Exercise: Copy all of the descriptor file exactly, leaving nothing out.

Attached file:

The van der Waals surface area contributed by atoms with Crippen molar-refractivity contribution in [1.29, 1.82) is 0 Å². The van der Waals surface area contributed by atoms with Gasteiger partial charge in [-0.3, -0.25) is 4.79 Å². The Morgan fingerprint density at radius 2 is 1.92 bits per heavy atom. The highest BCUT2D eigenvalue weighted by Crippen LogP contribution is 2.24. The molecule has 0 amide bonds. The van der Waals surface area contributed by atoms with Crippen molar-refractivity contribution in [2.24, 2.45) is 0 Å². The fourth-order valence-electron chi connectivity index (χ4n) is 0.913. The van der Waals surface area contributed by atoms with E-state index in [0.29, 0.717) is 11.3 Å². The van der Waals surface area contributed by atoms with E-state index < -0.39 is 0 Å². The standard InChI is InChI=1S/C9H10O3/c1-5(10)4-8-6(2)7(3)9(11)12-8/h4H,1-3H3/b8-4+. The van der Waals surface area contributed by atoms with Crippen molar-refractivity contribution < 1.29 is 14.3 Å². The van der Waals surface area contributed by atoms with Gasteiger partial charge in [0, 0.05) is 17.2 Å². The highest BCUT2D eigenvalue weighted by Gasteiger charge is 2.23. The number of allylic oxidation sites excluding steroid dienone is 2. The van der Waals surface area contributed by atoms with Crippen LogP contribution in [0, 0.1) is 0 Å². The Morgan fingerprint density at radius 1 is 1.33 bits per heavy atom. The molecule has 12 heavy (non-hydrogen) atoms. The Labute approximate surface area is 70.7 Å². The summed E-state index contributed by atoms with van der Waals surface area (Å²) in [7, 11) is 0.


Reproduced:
The van der Waals surface area contributed by atoms with Crippen molar-refractivity contribution in [1.29, 1.82) is 0 Å². The van der Waals surface area contributed by atoms with Gasteiger partial charge in [-0.3, -0.25) is 4.79 Å². The Morgan fingerprint density at radius 2 is 1.92 bits per heavy atom. The highest BCUT2D eigenvalue weighted by Crippen LogP contribution is 2.24. The molecule has 0 amide bonds. The van der Waals surface area contributed by atoms with Crippen molar-refractivity contribution in [2.24, 2.45) is 0 Å². The fourth-order valence-electron chi connectivity index (χ4n) is 0.913. The van der Waals surface area contributed by atoms with E-state index in [0.29, 0.717) is 11.3 Å². The van der Waals surface area contributed by atoms with E-state index < -0.39 is 0 Å². The standard InChI is InChI=1S/C9H10O3/c1-5(10)4-8-6(2)7(3)9(11)12-8/h4H,1-3H3/b8-4+. The van der Waals surface area contributed by atoms with Crippen molar-refractivity contribution < 1.29 is 14.3 Å². The van der Waals surface area contributed by atoms with Gasteiger partial charge in [0, 0.05) is 17.2 Å². The highest BCUT2D eigenvalue weighted by Gasteiger charge is 2.23. The number of allylic oxidation sites excluding steroid dienone is 2. The van der Waals surface area contributed by atoms with Crippen LogP contribution in [0, 0.1) is 0 Å². The Morgan fingerprint density at radius 1 is 1.33 bits per heavy atom. The molecule has 12 heavy (non-hydrogen) atoms. The Labute approximate surface area is 70.7 Å². The summed E-state index contributed by atoms with van der Waals surface area (Å²) in [7, 11) is 0.